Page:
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Emory Law juris master degree program expands with new concentrations
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Two new concentrations — one in data, privacy and technology law and the other in employment law and human resources — expand the opportunities within Emory Law’s juris master degree program.

Emory Law is enhancing the curricula for its juris master degree program by adding two new concentrations in data, privacy and technology law and employment law and human resources.

The data, privacy and technology law concentration covers topics such as privacy, ethics and the use of artificial intelligence in the workplace; trademark, patent and copyright law; and licensing and trade secrets. The employment law and human resources concentration explores topics such as employment at will, employees versus independent contractors, privacy in the workplace, worker’s compensation, disability and discrimination, among others. These new concentrations expand the program’s existing concentrations in business law and health care law.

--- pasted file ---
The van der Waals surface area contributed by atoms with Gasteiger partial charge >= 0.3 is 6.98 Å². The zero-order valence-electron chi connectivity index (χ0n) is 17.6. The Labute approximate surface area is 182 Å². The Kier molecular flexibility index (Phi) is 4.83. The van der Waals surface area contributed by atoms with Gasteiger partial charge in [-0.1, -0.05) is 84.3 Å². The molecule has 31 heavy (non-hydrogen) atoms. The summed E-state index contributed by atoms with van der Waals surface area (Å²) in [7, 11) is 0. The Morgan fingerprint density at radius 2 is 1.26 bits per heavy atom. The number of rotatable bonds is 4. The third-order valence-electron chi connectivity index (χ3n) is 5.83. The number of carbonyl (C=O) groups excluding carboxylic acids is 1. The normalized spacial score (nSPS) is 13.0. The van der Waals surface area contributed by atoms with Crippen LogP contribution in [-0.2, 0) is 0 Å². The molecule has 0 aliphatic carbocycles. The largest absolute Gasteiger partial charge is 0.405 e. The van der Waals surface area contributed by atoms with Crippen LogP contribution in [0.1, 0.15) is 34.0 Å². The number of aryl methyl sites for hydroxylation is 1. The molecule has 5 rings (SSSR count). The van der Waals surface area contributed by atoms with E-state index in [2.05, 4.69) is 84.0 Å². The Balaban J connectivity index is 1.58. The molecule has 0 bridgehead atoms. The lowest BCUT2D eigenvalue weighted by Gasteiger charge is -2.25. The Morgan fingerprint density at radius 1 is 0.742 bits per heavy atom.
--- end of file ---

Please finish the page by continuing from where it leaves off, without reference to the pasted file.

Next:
The juris master degree follows a 30-credit hour program intended for professionals or individuals who want to improve their legal literacy and become more knowledgeable regarding the impact of law and regulation on their industry and field of expertise. Students gain legal knowledge and skills to assess organizational risk, make informed decisions, navigate complex regulatory environments and contribute in more significant ways to their organizations. Students include C-suite executives, human resources directors, compliance officers and health care administrators, among others.

“We are excited about these curricular enhancements to our juris master program curriculum,” says professor Kay Levine, who directs the juris master program. “Our new offerings will be taught by industry experts, and the courses have been designed specifically to engage JM students in cutting edge conversations that are relevant to professionals in many industries.”

The JM program’s online, asynchronous classes are specifically designed for working professionals. Students can also choose on-campus course options. The fully online format is composed of 10 sequential asynchronous courses, with two synchronous online experiences, and can be completed in as little as 20 months. Students taking most of their courses on campus can complete the degree in two sequential semesters or take up to four years.

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